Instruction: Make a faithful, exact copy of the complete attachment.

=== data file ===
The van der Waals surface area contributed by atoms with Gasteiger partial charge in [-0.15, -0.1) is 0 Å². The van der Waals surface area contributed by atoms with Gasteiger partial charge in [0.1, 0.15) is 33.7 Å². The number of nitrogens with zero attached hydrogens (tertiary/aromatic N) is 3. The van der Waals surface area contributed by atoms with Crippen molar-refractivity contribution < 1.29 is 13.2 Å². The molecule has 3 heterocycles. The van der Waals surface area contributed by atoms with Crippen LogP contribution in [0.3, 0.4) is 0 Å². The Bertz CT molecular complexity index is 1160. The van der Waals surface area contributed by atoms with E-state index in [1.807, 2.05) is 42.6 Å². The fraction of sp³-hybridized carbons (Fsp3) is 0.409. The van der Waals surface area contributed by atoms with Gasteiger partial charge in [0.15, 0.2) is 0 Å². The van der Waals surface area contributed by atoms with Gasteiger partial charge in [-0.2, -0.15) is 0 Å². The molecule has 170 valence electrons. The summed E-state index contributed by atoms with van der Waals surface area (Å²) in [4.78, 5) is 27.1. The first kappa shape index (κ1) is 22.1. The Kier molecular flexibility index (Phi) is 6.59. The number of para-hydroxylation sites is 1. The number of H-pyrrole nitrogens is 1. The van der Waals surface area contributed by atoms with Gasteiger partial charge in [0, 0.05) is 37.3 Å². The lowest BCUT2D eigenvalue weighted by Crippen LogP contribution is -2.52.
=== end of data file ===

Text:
The van der Waals surface area contributed by atoms with Gasteiger partial charge in [-0.15, -0.1) is 0 Å². The van der Waals surface area contributed by atoms with Gasteiger partial charge in [0.1, 0.15) is 33.7 Å². The number of nitrogens with zero attached hydrogens (tertiary/aromatic N) is 3. The van der Waals surface area contributed by atoms with Crippen molar-refractivity contribution < 1.29 is 13.2 Å². The molecule has 3 heterocycles. The van der Waals surface area contributed by atoms with Crippen LogP contribution in [0.3, 0.4) is 0 Å². The Bertz CT molecular complexity index is 1160. The van der Waals surface area contributed by atoms with E-state index in [1.807, 2.05) is 42.6 Å². The fraction of sp³-hybridized carbons (Fsp3) is 0.409. The van der Waals surface area contributed by atoms with Gasteiger partial charge in [0.15, 0.2) is 0 Å². The van der Waals surface area contributed by atoms with Gasteiger partial charge in [-0.2, -0.15) is 0 Å². The molecule has 170 valence electrons. The summed E-state index contributed by atoms with van der Waals surface area (Å²) in [4.78, 5) is 27.1. The first kappa shape index (κ1) is 22.1. The Kier molecular flexibility index (Phi) is 6.59. The number of para-hydroxylation sites is 1. The number of H-pyrrole nitrogens is 1. The van der Waals surface area contributed by atoms with Gasteiger partial charge in [0, 0.05) is 37.3 Å². The lowest BCUT2D eigenvalue weighted by Crippen LogP contribution is -2.52.